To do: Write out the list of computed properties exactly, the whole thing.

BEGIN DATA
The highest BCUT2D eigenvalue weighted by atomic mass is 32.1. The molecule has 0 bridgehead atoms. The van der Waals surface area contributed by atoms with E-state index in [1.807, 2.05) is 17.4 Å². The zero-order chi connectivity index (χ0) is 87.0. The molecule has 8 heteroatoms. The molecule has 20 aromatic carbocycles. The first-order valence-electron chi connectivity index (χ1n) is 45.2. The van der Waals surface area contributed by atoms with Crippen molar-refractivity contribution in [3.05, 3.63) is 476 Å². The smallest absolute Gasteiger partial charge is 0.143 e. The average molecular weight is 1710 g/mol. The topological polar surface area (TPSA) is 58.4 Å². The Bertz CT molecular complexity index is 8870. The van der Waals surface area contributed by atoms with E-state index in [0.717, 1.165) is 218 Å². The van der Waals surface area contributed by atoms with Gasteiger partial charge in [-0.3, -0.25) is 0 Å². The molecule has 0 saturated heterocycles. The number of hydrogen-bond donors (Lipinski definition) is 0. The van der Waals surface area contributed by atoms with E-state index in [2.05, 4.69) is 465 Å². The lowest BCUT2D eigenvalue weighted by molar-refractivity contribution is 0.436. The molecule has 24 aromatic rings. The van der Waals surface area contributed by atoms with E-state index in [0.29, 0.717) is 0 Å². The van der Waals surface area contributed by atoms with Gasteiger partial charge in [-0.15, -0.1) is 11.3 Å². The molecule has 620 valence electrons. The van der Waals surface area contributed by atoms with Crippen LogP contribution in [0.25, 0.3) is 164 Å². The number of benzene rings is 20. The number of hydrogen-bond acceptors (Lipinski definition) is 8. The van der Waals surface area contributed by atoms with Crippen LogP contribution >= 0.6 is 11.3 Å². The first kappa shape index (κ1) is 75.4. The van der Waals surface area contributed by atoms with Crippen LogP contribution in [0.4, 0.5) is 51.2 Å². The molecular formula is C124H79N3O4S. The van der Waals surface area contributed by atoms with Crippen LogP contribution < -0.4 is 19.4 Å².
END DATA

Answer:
The highest BCUT2D eigenvalue weighted by atomic mass is 32.1. The molecule has 0 bridgehead atoms. The van der Waals surface area contributed by atoms with E-state index in [1.807, 2.05) is 17.4 Å². The zero-order chi connectivity index (χ0) is 87.0. The molecule has 8 heteroatoms. The molecule has 20 aromatic carbocycles. The first-order valence-electron chi connectivity index (χ1n) is 45.2. The van der Waals surface area contributed by atoms with Crippen molar-refractivity contribution in [3.05, 3.63) is 476 Å². The smallest absolute Gasteiger partial charge is 0.143 e. The average molecular weight is 1710 g/mol. The topological polar surface area (TPSA) is 58.4 Å². The Bertz CT molecular complexity index is 8870. The van der Waals surface area contributed by atoms with E-state index in [0.717, 1.165) is 218 Å². The van der Waals surface area contributed by atoms with Gasteiger partial charge in [-0.3, -0.25) is 0 Å². The molecule has 0 saturated heterocycles. The number of hydrogen-bond donors (Lipinski definition) is 0. The van der Waals surface area contributed by atoms with E-state index in [2.05, 4.69) is 465 Å². The lowest BCUT2D eigenvalue weighted by molar-refractivity contribution is 0.436. The molecule has 24 aromatic rings. The van der Waals surface area contributed by atoms with E-state index in [0.29, 0.717) is 0 Å². The van der Waals surface area contributed by atoms with Gasteiger partial charge in [-0.15, -0.1) is 11.3 Å². The molecule has 620 valence electrons. The van der Waals surface area contributed by atoms with Crippen LogP contribution in [0.25, 0.3) is 164 Å². The number of benzene rings is 20. The number of hydrogen-bond acceptors (Lipinski definition) is 8. The van der Waals surface area contributed by atoms with Crippen LogP contribution >= 0.6 is 11.3 Å². The first kappa shape index (κ1) is 75.4. The van der Waals surface area contributed by atoms with Crippen LogP contribution in [0.4, 0.5) is 51.2 Å². The molecular formula is C124H79N3O4S. The van der Waals surface area contributed by atoms with Crippen LogP contribution < -0.4 is 19.4 Å².